GE-Free group backs Chief Scientist
GE-Free group backs Chief Scientist on 'Responsible Biotechnology' 7.2.03
GE Free New Zealand in Food and Environment supports Chief scientist Kieran
Elborough for highlighting researchers ability to use Biotechnology in a
responsible manner that prevents irreversible release of GE organisms.
Announcements about the latest research
using marker assisted breeding (MAB) techniques in contained
laboratories is encouraging. It demonstrates that advances
using conventional breeding assisted by qualitative genetic
being taken seriously by scientists.
MAB is emerging as the best use for GM techniques that will avoid potentially catastrophic spread of GE constructs. Until recently scientists had also suggested other techniques incorporating GE constructs into plants' chloroplasts (rather than the cell nucleus) could help stop the spread of contamination. However this looks imposible given recent findings published in Nature showing the chloroplast genes are not stable and migrate into the nucleus to produce contaminated pollen.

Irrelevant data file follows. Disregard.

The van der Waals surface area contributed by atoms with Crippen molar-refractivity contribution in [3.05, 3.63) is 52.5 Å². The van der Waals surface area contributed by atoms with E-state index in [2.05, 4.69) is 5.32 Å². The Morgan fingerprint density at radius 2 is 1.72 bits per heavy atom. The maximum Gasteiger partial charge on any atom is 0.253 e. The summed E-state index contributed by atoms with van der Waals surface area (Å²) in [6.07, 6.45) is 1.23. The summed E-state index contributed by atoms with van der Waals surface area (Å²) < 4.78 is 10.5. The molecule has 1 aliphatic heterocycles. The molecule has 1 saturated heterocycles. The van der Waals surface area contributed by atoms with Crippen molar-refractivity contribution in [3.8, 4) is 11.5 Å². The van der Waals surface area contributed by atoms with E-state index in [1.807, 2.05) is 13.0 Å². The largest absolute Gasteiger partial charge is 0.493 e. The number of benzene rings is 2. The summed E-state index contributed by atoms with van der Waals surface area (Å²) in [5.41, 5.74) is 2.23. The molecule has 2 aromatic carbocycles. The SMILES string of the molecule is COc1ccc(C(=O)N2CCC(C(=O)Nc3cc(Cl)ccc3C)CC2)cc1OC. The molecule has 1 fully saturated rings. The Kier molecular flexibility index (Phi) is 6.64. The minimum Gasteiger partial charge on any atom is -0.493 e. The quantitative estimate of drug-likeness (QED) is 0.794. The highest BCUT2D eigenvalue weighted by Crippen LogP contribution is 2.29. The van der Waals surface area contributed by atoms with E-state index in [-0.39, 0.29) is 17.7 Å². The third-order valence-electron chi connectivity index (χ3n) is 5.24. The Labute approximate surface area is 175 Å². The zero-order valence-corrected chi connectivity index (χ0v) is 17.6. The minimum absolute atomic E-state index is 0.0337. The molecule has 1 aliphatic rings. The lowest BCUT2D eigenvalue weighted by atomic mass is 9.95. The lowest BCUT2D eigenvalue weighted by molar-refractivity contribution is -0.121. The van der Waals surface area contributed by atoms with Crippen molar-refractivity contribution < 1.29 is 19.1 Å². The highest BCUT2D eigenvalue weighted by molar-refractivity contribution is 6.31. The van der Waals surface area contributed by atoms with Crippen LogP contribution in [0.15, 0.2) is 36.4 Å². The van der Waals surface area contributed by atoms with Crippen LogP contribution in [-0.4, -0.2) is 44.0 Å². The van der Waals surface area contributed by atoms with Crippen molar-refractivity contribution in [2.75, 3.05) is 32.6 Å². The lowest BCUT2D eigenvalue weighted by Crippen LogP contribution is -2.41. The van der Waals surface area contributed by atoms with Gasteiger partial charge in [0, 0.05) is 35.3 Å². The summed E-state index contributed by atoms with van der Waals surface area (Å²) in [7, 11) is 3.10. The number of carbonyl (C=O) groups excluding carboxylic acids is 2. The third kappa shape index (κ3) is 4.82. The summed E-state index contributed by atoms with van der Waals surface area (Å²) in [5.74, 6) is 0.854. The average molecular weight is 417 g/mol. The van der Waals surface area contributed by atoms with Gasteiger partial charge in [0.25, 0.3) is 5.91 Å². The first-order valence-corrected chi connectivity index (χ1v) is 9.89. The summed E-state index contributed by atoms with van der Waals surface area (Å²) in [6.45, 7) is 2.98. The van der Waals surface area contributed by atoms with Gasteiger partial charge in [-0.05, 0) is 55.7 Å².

Zealand research demonstrates that advances in gene typing
help to advance the conventional breeding of plants for specific conditions. Claire Bleakley said "New Zealand shows that MAB can lead the world in this type of work without the need for genetic engineering. It can also preserve its clean green image this way".
' This is the direction our national biotechnology strategy should embrace," said Jon Carapiet, spokesperson for GE-Free NZ in food and environment.
GE Free NZ supports the use of
research into the selection of cultivars by
MAB and conventional breeding but does not approve the release of
genetically engineered crops into the environment.
Genetic engineering technology inserts foreign proteins into host cells
using antibiotics and viruses posing a biosecurity risk to New Zealand
agriculture and affecting the economy in all areas of the environment, trade
Bleakley said " ERMA must recall and halt any new GE
light of this new information. It shows we do not need transgenic organisms.
To date GE has cost the taxpayer millions and shown no monetary or other
benefit to New Zealand. It has created biosecurity threats as well as
extreme animal suffering and sickness."